Stainless Steel vs Powder Coated BBQs

Stainless Steel vs Powder Coated BBQs

When you purchase a Heatlie BBQ, you'll have a few decisions to make as to how your BBQ is going to look. This includes the makeup of the body. We offer a strong, heavy-duty powder coat in either black or claret or a sleek and shiny brushed stainless steel finish. So what's the difference, and what do you need to know when it comes to making the right decision for your purchase?

Powder coating

Powder coating is applied by spraying fine particles of resin over a treated steel base. The particles are then baked on in an oven at around 180°C - 240°C. This helps them bond and apply themselves to the metal, creating a thick, solid layer of coating. With high-quality powder coats, it's almost impossible to break through and damage, which is why powder coating is such a common application. Powder coating is water and rust-resistant, as long as the coating stays intact. If something manages to scratch and open up the layer, all it takes is a little bit of moisture, or particles of foreign matter, and rust will develop.

Stainless steel

Stainless steel is common in a lot of metal applications due to its durability and corrosion resistance. It's steel with chromium mixed in to form an alloy. BBQs often throw around a lot of fat, moisture and all other sorts and this can sometimes cause problems with corrosion and rust. Out of all the materials a BBQ can be made of, stainless steel has the best chance of withstanding this battering along with air-born corrosive attacks from salt and chemicals. It can however still rust and needs to be maintained by cleaning and covering.


It's fairly universally known that stainless steel is the most expensive option when it comes to metal finishes, and that extends beyond BBQs. This is simply because it's more expensive to make and import, and is very valuable due to its usefulness and durability. Powder coating is the next best thing, and a lot cheaper.


As mentioned above, both powder coating and stainless steel hold up strongly to corrosion such as rust, salt, and chemicals. However, stainless steel should always be the first option when the BBQ is being used and stored anywhere near the beach or in a generally wet area. Powder coating itself won't corrode or rust, but if the steel underneath it is exposed to moisture and salty air, it can start to cause problems.


Powder coating will stand up to the test of time due to its high-density particles that form a sort of laminate over the metal. This protects from dings, scratches and flecks and most importantly it stops UV discolouration over long periods of time in the sun. This is contrary to traditional paint, which will flake, crack and discolour under intense sun exposure.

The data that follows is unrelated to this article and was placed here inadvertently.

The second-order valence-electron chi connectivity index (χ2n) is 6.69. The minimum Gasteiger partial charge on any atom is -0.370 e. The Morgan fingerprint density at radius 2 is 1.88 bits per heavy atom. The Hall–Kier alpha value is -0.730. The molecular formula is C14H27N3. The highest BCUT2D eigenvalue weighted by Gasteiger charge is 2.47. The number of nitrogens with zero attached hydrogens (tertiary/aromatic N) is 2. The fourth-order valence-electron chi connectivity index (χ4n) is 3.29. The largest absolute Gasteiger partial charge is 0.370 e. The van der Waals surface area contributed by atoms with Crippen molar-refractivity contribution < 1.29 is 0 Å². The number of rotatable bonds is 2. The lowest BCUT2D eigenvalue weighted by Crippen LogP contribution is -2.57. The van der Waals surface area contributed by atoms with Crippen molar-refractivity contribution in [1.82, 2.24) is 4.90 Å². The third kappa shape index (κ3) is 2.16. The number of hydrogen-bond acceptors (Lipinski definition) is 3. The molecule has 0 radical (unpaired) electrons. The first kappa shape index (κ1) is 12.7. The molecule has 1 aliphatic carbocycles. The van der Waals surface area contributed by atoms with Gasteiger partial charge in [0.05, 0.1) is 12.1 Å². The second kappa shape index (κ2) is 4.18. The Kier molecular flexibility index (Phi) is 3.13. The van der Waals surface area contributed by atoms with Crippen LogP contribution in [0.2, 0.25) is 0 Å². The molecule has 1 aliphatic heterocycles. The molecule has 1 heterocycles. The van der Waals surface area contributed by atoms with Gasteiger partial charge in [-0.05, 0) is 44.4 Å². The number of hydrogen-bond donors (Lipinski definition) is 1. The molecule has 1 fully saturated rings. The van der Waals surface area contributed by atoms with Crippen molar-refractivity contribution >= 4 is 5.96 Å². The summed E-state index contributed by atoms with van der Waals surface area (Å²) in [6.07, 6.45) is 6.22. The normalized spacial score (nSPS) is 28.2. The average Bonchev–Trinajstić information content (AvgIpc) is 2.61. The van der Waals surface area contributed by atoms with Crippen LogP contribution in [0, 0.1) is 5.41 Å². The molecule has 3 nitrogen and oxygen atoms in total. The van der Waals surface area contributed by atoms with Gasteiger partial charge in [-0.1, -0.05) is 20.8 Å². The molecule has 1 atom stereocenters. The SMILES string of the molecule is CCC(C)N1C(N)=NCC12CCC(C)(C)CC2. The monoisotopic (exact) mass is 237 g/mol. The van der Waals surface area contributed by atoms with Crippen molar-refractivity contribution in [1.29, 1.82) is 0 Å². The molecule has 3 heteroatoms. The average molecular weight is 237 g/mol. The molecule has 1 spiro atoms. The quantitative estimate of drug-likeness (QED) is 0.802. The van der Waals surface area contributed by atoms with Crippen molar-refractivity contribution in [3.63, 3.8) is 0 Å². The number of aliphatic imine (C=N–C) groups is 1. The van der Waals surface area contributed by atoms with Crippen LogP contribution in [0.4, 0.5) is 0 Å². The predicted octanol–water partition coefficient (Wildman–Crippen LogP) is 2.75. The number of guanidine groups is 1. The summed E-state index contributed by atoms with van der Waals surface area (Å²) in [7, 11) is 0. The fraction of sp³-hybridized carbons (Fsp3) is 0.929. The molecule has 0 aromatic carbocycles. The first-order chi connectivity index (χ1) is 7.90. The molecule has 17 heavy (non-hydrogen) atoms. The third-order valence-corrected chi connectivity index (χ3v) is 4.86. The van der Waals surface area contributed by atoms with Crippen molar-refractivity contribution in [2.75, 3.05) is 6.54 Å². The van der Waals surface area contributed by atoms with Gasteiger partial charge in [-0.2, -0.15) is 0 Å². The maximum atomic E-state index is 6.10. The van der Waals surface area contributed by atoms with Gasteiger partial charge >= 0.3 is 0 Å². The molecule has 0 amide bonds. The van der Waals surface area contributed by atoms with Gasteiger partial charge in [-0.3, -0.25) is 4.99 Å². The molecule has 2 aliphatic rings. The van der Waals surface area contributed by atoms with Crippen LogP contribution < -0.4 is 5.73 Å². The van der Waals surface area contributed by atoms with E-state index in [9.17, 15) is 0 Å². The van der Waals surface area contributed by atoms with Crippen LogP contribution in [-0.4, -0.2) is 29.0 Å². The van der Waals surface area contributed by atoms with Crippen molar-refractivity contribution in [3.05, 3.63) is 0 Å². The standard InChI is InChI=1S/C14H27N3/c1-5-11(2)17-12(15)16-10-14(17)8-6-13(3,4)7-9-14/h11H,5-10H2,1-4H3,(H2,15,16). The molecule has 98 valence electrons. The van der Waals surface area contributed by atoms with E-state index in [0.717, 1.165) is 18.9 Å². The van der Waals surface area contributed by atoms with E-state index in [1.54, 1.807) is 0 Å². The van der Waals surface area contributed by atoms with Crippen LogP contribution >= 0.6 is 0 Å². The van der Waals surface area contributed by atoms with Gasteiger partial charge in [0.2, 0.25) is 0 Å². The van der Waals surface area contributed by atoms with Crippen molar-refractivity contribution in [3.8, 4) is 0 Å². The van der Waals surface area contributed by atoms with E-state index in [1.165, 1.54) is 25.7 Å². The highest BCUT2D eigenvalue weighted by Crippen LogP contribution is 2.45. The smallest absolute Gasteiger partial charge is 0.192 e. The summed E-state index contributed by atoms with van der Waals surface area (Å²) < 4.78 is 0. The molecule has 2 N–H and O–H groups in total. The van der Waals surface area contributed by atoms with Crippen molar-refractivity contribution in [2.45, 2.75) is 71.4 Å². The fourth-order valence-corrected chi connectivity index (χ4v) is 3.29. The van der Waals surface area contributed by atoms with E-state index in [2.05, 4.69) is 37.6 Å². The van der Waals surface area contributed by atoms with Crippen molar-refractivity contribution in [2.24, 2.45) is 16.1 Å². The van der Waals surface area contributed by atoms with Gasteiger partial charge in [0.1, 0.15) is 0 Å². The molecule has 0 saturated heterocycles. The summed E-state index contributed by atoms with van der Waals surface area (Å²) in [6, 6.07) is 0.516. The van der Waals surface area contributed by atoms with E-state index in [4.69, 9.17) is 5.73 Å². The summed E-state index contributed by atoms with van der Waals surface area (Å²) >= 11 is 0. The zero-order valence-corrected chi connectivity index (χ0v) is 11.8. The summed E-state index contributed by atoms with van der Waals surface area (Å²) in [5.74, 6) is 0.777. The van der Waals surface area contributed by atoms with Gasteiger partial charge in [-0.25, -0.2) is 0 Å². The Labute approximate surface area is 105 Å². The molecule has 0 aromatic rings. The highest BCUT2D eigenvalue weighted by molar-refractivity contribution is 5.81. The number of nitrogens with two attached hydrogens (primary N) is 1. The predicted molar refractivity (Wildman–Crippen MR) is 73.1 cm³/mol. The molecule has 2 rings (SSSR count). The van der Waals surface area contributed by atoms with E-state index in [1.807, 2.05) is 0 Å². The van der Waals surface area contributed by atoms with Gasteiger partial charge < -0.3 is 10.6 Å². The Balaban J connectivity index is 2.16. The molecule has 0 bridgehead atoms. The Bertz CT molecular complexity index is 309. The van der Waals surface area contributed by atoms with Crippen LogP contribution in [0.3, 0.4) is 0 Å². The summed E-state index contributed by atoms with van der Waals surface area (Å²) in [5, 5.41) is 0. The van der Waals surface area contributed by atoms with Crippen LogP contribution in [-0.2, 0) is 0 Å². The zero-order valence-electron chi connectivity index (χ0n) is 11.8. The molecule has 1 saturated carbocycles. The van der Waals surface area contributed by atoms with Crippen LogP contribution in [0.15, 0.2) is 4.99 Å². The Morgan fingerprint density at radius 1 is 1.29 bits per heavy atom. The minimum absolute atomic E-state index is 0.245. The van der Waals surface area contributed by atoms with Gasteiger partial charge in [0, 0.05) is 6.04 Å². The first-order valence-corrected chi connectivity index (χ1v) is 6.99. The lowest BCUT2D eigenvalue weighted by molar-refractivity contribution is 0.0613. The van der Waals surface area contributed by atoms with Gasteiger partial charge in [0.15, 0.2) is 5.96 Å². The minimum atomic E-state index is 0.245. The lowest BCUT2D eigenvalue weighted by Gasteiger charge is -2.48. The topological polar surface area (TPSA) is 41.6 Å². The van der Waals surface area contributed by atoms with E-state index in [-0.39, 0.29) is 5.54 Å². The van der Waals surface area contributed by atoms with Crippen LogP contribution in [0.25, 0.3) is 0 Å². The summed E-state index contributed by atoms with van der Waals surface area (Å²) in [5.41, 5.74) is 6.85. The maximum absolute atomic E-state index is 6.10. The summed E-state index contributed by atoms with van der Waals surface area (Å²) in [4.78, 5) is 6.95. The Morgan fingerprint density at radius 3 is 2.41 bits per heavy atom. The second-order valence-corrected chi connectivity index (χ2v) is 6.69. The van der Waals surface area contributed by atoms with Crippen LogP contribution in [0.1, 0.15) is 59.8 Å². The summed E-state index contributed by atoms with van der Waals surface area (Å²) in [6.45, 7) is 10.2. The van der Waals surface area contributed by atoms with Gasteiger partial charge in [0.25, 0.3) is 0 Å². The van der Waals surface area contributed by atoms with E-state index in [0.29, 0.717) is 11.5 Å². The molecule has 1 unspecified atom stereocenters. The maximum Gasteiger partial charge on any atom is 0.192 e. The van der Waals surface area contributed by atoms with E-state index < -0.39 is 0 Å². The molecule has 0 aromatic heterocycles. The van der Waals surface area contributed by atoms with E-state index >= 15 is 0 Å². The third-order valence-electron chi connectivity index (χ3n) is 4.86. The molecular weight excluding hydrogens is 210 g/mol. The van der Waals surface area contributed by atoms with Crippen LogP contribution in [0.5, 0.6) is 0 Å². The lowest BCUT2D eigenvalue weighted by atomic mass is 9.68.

Stainless steel holds up well to sunlight, but it can start to develop bronzy discolouration over time when it comes in direct contact with heat from the BBQ. Although it is easy to clean, it will require regular cleaning.


One big benefit of powder coating is the ability to have different colours. Here at Heatlie we only offer black and claret, but we have dabbled in some other colours in the past like white, orange and blue. Heatlie Letterboxes, which we run out of the same factory, uses a whole wide range of COLORBOND® powder coating colours for letterboxes. At this point in time though, Heatlie is sticking to the classic black or claret, for now. Stainless isn't available in colours and only comes in horizontal brush finish. 

How to Choose the Best Material for Your BBQ

There are many factors to decide on when choosing between stainless steel and powder coated barbecues. It may seem like a simple decision or one that isn't too important, but it does have a big impact on the longevity of your BBQ and your Heatlie experience over the decades that your BBQ will stick with you.


How much is it going to be used, and what sorts of things will you cook on it? If it's for basic domestic use every now and then, there's no harm in keeping it powder coated for a basic, no-frills BBQ. On the other hand, if you're going to be using your BBQ for several hours a day every day, at a club for large events, a stainless steel body might stand up better to the rigours of such use.


As previously mentioned, if you're using and storing the BBQ near the beach, where the air is salty and harsh, stainless steel is the way to go. If you're anywhere inland, this is not much of an issue and you're free to choose whichever you like. Note that it is important to keep your BBQ covered and away from any weather, regardless of its material. 


Let's be honest, stainless steel usually looks much nicer than powder coat, and a lot of people may not be a fan of either black or claret colours. This is obviously a personal choice, so think carefully about it, because this is Heatlie - whatever you purchase will stick with you for life.

heatlie bbq 850 black powder coat on legs

Black Powder Coat

heatlie bbq 700 claret powdercoat

Claret Powder Coat

heatlie bbq 1150 stainless steel on legs

Stainless Steel


Stainless steel is a lot more expensive, so powder coating is a more affordable option. There's no judgement from us if you take the PC route because of cost, we have confidence in all our products no matter what material they're made of. So even if you need to save a few bucks and go for a powder coat, you're still getting one of the highest quality BBQs on the market.

Best of all it's all Australian made right here in our North Plympton factory in Adelaide. Heatlie always strives to make every BBQ with the utmost precision and perfection.

Check out our range here, and contact us today by phone, email or Facebook messenger if you have any questions or queries!

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